I won't go into any more detail about gameplay as it's all the same as DDS1 - turn based RPG action with the "press turns" system still as great as ever. You'd have to really like the Shin Megami game world by now though, as this is the third (I'm including Nocturne/Lucifer's Call, here) game for the PS2 so far to use many of the same monsters and battle skills all over again. By now I was starting to feel the repetition slightly, and when some of the monsters re-appeared, my mind went back to Lucifer's Call where I was able to employ them as team members, and I remembered how good that was. But DDS2 is still great fun to play, and at least they have brought in two brand new playable characters. Another different aspect is the way you access the Mantras (skills). You still have to buy them but the grid is now a big honeycomb rather than lots of single paths, so characters can cross more freely into each other's areas. The best skills are still waa-aay out of reach until you've done an incredible amount of levelling up, or are playing a second time through, whioch is a bit frustrating. And some of the top level skills only appear after fighting optional bosses, but I guess that's fair.
While on the subject of options, you will be doing yourself another big favour by playing DDS1 first and KEEPING THE SAVE DATA! This game can read your memory card for a DDS1 file and a clear game save will allow several handy bonuses. Some of these are money based, but others allow you acces to some extremely useful Karma Rings, which act as equippable shield/support items in this game. If you defeated the optional bosses Metatron and Beelzebub in DDS1, you'll get free rings that shield you from the two most annoying status attacks, Death and Expel. There are other rings too, none of which can be found or bought in DDS2 otherwise, and are extremely useful in fighting some tricky boss fights. Of course defeating those bosses in DDS1 was no mean feat, so if you managed to do so, you've earned these valuable accessories. Another bonus is that in the final dungeon, three of your characters may (depending on some simple choices in DDS1) each get a new super-strong skill for free, but these are so expensive to cast that I tried them out one or twice each just to see them and then never touched them again.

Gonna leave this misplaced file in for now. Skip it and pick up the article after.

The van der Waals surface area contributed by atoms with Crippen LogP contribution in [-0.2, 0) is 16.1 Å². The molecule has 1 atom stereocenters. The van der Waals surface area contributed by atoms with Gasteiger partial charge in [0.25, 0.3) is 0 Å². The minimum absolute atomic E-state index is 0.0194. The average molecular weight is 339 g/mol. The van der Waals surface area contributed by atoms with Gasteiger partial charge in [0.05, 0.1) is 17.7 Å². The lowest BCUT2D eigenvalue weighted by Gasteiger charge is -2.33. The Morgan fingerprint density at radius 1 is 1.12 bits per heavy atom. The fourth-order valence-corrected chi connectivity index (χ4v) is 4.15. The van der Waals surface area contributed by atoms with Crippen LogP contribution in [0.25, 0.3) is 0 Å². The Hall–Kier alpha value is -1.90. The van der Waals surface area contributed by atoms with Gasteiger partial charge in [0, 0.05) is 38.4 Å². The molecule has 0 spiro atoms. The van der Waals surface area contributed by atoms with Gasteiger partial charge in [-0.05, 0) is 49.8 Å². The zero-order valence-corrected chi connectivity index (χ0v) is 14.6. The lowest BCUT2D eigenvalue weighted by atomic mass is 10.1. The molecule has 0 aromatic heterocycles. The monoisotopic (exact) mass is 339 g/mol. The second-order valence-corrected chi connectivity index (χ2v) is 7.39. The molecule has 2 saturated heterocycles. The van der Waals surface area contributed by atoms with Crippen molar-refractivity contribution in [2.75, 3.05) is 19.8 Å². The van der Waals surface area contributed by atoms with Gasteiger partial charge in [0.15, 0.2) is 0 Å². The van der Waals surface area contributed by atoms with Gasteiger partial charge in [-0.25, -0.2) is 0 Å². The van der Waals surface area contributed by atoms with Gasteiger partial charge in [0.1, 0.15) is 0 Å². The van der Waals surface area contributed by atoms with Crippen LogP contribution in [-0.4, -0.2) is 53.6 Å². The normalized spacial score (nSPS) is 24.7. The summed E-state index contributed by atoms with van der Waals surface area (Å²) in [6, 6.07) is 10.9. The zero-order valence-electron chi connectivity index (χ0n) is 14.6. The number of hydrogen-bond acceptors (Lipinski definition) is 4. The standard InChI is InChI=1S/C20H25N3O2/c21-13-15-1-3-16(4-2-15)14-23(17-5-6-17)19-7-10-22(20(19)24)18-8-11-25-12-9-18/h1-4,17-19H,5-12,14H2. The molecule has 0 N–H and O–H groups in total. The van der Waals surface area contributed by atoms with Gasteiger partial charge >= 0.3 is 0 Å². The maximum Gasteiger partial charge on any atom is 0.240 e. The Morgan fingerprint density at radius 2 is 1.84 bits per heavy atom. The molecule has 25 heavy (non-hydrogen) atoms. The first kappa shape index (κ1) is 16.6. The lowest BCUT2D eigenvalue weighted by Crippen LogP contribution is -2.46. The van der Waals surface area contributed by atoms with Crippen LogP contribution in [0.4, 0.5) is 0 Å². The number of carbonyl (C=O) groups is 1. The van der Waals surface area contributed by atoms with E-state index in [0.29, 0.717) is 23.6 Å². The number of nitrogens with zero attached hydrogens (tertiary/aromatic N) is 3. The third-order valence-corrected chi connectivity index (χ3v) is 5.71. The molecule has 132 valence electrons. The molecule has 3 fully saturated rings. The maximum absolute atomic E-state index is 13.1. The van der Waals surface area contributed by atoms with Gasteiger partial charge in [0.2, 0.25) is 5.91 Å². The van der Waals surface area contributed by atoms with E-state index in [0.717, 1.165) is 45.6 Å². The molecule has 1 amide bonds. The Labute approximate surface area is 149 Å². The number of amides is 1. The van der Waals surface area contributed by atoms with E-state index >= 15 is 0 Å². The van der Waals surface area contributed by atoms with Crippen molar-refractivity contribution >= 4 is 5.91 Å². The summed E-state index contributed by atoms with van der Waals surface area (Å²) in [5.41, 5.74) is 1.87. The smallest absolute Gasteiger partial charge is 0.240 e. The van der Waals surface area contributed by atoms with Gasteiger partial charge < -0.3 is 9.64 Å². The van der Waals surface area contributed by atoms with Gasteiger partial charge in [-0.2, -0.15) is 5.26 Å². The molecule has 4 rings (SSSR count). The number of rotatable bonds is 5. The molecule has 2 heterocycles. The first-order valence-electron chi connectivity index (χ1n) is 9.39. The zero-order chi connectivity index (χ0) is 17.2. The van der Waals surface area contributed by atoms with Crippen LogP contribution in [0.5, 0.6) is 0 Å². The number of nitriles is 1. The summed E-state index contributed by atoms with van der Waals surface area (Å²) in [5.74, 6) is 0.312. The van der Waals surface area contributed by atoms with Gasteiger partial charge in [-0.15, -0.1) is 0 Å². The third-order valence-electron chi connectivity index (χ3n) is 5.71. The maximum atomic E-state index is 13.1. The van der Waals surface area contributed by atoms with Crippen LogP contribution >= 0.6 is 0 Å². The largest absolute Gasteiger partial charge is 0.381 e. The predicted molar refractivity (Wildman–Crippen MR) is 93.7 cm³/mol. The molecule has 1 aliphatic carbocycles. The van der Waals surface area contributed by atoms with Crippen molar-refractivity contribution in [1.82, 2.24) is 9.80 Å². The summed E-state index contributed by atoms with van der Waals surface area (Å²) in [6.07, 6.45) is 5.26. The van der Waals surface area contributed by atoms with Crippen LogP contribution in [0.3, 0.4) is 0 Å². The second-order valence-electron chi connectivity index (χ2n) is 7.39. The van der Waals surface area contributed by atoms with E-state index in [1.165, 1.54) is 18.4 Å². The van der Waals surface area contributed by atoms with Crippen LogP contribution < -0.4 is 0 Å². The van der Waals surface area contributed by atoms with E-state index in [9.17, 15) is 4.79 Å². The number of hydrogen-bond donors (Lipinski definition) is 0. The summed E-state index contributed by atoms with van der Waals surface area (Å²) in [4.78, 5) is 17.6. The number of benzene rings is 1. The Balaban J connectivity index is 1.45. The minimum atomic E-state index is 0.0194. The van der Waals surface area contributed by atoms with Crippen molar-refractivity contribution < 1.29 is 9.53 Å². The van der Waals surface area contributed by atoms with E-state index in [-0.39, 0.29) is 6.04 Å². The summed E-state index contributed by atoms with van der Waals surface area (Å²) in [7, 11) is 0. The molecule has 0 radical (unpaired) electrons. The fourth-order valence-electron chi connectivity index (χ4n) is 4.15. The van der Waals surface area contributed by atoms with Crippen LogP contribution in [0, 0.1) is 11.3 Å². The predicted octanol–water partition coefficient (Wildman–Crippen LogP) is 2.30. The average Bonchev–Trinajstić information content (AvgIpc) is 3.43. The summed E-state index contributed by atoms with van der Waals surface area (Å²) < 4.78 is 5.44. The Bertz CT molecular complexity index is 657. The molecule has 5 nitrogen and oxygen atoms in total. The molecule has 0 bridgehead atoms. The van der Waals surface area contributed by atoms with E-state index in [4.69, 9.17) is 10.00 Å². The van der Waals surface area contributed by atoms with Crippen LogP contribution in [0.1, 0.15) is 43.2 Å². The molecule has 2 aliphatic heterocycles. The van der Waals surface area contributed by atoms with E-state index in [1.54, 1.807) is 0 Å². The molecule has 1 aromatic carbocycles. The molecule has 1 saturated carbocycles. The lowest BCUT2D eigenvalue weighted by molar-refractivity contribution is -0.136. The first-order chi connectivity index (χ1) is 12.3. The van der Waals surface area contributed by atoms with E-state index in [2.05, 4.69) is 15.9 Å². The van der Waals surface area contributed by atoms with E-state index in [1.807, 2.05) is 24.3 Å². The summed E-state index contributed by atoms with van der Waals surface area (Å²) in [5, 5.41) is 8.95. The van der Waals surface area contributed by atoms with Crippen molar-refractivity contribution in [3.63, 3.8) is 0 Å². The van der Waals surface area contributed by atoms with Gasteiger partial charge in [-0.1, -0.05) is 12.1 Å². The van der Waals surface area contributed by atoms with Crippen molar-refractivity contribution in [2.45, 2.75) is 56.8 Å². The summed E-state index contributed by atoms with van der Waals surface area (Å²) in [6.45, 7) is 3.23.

What I found lacking was no decent side quests or mini games. The "Space Invaders" style game was horrible and the Hee-Ho quiz was interminable, I never got anywhere near answering them all as Jack Frost appeared so rarely. There are some optional bosses, but not many, and they seem stuck on as an afterthought. They are, however suitably difficult, and only the dedicated player will defeat them, and doing so without the aid of a guide is almost impossible! Again, the game ends with a frustrating maze-like level of winding passages and warp-points, but luckily it's not as bad as the final area in the first game.
What's still good is the depth of the characterization. All the major cast members have real personalities, and there are several heavily dramatic scenes along the way which are very well depicted and voiced. As I mentioned earlier, this is a gloomy story with little feel-good atmosphere, but it certainly feels well written. And the graphics and design are still the same cool style. So, when added together with DDS1, it makes for a sizeable epic, but alone, both games fall short of the length I would expect for a single RPG game....still, its a great experience to play both, and now that both are available, interested gamers could embark on a marathon single venture, although the dropping of all stats back to starting levels halfway through (at the start of DDS2) might be a bit galling. But thats how it has to be. Enjoyable none the less.